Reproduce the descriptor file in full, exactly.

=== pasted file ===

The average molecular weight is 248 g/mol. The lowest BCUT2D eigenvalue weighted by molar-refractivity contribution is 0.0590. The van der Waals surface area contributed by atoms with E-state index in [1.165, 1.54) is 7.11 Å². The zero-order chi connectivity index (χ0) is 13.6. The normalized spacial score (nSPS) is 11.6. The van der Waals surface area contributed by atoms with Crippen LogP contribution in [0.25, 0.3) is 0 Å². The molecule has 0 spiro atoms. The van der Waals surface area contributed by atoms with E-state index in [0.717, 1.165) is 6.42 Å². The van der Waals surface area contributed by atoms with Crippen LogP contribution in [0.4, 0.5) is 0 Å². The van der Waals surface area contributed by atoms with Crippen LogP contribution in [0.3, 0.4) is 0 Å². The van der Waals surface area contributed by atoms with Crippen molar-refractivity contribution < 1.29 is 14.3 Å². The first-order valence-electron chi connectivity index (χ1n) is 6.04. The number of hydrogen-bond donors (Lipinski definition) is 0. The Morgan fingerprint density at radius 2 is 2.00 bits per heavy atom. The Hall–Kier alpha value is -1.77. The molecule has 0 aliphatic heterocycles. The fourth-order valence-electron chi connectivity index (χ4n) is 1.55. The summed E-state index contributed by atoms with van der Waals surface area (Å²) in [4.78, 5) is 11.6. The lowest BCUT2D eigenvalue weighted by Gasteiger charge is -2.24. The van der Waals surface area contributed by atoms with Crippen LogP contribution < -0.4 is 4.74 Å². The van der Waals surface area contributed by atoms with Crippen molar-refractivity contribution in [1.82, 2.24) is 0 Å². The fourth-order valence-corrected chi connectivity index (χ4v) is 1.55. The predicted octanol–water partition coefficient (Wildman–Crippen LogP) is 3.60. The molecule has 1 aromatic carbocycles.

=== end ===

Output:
The average molecular weight is 248 g/mol. The lowest BCUT2D eigenvalue weighted by molar-refractivity contribution is 0.0590. The van der Waals surface area contributed by atoms with E-state index in [1.165, 1.54) is 7.11 Å². The zero-order chi connectivity index (χ0) is 13.6. The normalized spacial score (nSPS) is 11.6. The van der Waals surface area contributed by atoms with Crippen LogP contribution in [0.25, 0.3) is 0 Å². The molecule has 0 spiro atoms. The van der Waals surface area contributed by atoms with E-state index in [0.717, 1.165) is 6.42 Å². The van der Waals surface area contributed by atoms with Crippen LogP contribution in [0.4, 0.5) is 0 Å². The van der Waals surface area contributed by atoms with Crippen LogP contribution in [0.3, 0.4) is 0 Å². The van der Waals surface area contributed by atoms with Crippen molar-refractivity contribution < 1.29 is 14.3 Å². The first-order valence-electron chi connectivity index (χ1n) is 6.04. The number of hydrogen-bond donors (Lipinski definition) is 0. The Morgan fingerprint density at radius 2 is 2.00 bits per heavy atom. The Hall–Kier alpha value is -1.77. The molecule has 0 aliphatic heterocycles. The fourth-order valence-electron chi connectivity index (χ4n) is 1.55. The summed E-state index contributed by atoms with van der Waals surface area (Å²) in [4.78, 5) is 11.6. The lowest BCUT2D eigenvalue weighted by Gasteiger charge is -2.24. The van der Waals surface area contributed by atoms with Crippen LogP contribution < -0.4 is 4.74 Å². The van der Waals surface area contributed by atoms with Crippen molar-refractivity contribution in [1.82, 2.24) is 0 Å². The fourth-order valence-corrected chi connectivity index (χ4v) is 1.55. The predicted octanol–water partition coefficient (Wildman–Crippen LogP) is 3.60. The molecule has 1 aromatic carbocycles.